"Designing a public sidewalk may seem like a straightforward thing," Silverstein
says, "but there's much more to consider than you might think, such
as freeze/thaw ratings, reinforcements, grade and setbacks."
In addition to addressing these issues, Silverstein and her team will
facilitate citizen involvement in the project, hosting several public
forums to solicit feedback.
Public safety issues are also at the center of Smith students' collaboration
with MITRE Corporation, a federally funded research and development center
based in the Washington, D.C., area. Recognizing the need for better
emergency-response information, MITRE is working with a Smith team led
by Julia Packer to develop an Internet-accessible database of local emergency
resources such as shelters, hospital beds and fire-fighting equipment.
Intended for use by first responders, the database will integrate and
standardize data from many different sources and will allow small towns
to pool resources and coordinate responses.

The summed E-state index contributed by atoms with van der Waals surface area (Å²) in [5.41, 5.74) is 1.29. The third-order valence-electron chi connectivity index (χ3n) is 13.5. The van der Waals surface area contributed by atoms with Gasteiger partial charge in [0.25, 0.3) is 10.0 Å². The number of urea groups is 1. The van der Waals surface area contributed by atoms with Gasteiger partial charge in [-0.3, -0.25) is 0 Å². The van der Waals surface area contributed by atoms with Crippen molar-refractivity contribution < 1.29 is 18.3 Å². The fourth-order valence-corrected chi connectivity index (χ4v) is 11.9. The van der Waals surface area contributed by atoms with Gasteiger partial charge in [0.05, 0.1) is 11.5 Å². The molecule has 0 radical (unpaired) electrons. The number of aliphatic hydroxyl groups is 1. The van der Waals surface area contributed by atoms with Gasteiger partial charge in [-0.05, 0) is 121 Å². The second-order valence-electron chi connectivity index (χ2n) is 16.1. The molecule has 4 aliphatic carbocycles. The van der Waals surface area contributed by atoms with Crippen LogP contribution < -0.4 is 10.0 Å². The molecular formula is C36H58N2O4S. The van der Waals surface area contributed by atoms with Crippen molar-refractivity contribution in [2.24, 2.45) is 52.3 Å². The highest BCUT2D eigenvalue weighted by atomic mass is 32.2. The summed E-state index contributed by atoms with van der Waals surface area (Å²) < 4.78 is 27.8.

"In a time of crisis, effective access to accurate information
is vital," Packer notes.
The goal of the Engineering Design Clinic, explains Design Clinic Professor
Susannah Howe, is for students "to approach engineering holistically
and recognize that good engineering design requires a balance of technical
acumen and other skills."
"In addition to producing a design solution or product for their
sponsors, students also learn first-hand about the design process in
an applied setting," Howe says. They exercise their technical skills,
she notes, while learning "the importance of societal impact, human
factors, teamwork, communication and leadership."
Established in 1999, Smith College's Picker Engineering Program is focused
on developing broadly educated, well-rounded engineers capable of assuming
leadership roles in corporations, non-profit organizations and technology-related
fields. The first class of engineering majors will graduate in May, earning
bachelor's degrees in engineering science.
Smith College is consistently ranked among the nation's foremost liberal
arts colleges. Enrolling 2,800 students from every state and 60 other
countries, Smith is the largest undergraduate women's college in the